How To Tell What Css Isn’t Being Used

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Hey there! Today I am going to talk about a topic that every web developer can relate to – how to tell what CSS isn’t being used. As a web developer myself, I have struggled with this issue many times and I know how frustrating it can be when you have a bunch of unused CSS cluttering up your code. But fear not, because I am here to guide you through the process of identifying and removing those unused styles!

Why is it important to remove unused CSS?

Before we dive into the process, let’s take a moment to understand why it is important to remove unused CSS in the first place. There are a few reasons for this:

  1. Improving page load time: One of the key factors that affect a website’s performance is its page load time. Having unnecessary CSS files that are not being used adds unnecessary weight to your website, making it slower to load.
  2. Reducing file size: Removing unused CSS helps to reduce the overall file size of your stylesheets, making them easier to manage and maintain.
  3. Enhancing code readability: By removing unused CSS, you can make your code more readable and easier to understand for both yourself and other developers who may work on the project in the future.

Identifying unused CSS

Now that we understand the importance of removing unused CSS, let’s explore some techniques to identify which styles are not being used in your code:

1. Manual Review:

One of the simplest ways to identify unused CSS is by manually reviewing your code. This involves going through each CSS rule and determining if it is being applied to any element on your website. While this method can be time-consuming, it allows you to gain a deeper understanding of your codebase and potentially catch any other issues along the way.

2. Browser Developer Tools:

Another effective way to identify unused CSS is by using your browser’s built-in developer tools. Most modern browsers offer a “Coverage” or “Audits” tab in their developer tools that can help you identify unused styles. These tools analyze your code and provide a report highlighting the CSS that is not being used on your website.

To use this feature, simply open your browser’s developer tools, navigate to the “Coverage” or “Audits” tab, and run the analysis. The tool will generate a report showing which CSS rules are not being used. From there, you can remove the unused styles and optimize your code.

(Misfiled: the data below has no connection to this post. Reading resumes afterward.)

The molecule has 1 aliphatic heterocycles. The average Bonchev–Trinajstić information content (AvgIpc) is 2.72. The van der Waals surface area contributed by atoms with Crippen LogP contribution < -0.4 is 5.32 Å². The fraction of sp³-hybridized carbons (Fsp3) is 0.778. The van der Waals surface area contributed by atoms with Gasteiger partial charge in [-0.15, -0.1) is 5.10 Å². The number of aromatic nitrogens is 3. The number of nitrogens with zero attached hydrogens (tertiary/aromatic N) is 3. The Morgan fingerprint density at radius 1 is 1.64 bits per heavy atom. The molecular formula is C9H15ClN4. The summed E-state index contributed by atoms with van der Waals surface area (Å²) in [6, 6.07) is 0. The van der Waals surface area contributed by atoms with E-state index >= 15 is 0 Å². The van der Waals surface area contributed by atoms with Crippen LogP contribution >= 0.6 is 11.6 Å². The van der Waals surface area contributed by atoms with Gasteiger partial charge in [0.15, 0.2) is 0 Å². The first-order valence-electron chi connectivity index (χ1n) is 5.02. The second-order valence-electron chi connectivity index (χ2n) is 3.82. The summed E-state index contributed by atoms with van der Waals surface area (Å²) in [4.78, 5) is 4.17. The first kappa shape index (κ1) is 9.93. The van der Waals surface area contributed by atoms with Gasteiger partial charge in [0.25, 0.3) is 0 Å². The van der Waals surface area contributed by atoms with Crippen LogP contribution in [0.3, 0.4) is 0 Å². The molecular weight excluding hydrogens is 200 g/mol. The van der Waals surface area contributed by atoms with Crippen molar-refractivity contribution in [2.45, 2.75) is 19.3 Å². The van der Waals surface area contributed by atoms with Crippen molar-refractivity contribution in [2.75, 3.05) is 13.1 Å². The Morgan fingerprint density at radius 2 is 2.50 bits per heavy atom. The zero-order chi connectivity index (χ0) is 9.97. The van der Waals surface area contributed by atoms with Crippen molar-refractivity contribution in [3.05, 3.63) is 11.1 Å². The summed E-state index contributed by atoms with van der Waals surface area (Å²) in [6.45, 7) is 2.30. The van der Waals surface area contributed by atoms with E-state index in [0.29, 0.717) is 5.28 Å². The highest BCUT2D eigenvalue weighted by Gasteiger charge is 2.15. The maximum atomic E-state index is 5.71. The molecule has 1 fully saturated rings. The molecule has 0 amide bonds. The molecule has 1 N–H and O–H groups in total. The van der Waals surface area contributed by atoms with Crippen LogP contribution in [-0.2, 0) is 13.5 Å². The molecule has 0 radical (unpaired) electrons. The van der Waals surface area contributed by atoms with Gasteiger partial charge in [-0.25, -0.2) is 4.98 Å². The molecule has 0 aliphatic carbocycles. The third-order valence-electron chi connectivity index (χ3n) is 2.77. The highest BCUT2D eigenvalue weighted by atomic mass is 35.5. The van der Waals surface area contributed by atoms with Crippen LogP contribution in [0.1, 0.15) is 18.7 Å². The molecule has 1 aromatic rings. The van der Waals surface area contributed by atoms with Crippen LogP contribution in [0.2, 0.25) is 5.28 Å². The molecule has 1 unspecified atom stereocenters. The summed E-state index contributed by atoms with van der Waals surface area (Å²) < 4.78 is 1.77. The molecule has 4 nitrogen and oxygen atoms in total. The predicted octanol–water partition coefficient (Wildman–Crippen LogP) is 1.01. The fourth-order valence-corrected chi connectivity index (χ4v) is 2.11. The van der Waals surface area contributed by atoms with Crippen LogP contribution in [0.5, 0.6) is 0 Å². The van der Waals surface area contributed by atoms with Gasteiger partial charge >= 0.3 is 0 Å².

3. Automated Tools:

If manual review and browser developer tools are not sufficient for your needs, there are also several automated tools available that can help you identify and remove unused CSS. Some popular options include:

  • PurifyCSS: A tool that analyzes your HTML and JavaScript files to determine which CSS selectors are actually being used.
  • UnCSS: A tool that scans your HTML files and removes any unused CSS based on the selectors it finds.
  • CSS Stats: A tool that provides valuable insights and analysis of your CSS, including identifying unused styles.

Removing unused CSS

Once you have identified the unused CSS in your code, it’s time to remove it and optimize your stylesheets. Here are a few tips to help you with the removal process:

  • Backup your code: Before making any changes, it’s always a good idea to create a backup of your code. This ensures that you can revert back to the original state if anything goes wrong.
  • Organize your stylesheets: Take the opportunity to organize your stylesheets and remove any unnecessary or duplicate code. This will make your code more maintainable in the long run.
  • Test your changes: After removing unused CSS, thoroughly test your website to ensure that all styles are still applied correctly and that no unintended side effects have occurred.


Removing unused CSS is an essential step in optimizing your website’s performance and maintaining a clean and efficient codebase. By following the techniques and tools outlined in this article, you can identify and remove those unnecessary styles, resulting in faster load times, smaller file sizes, and improved code readability. So, let’s roll up our sleeves and start decluttering our CSS!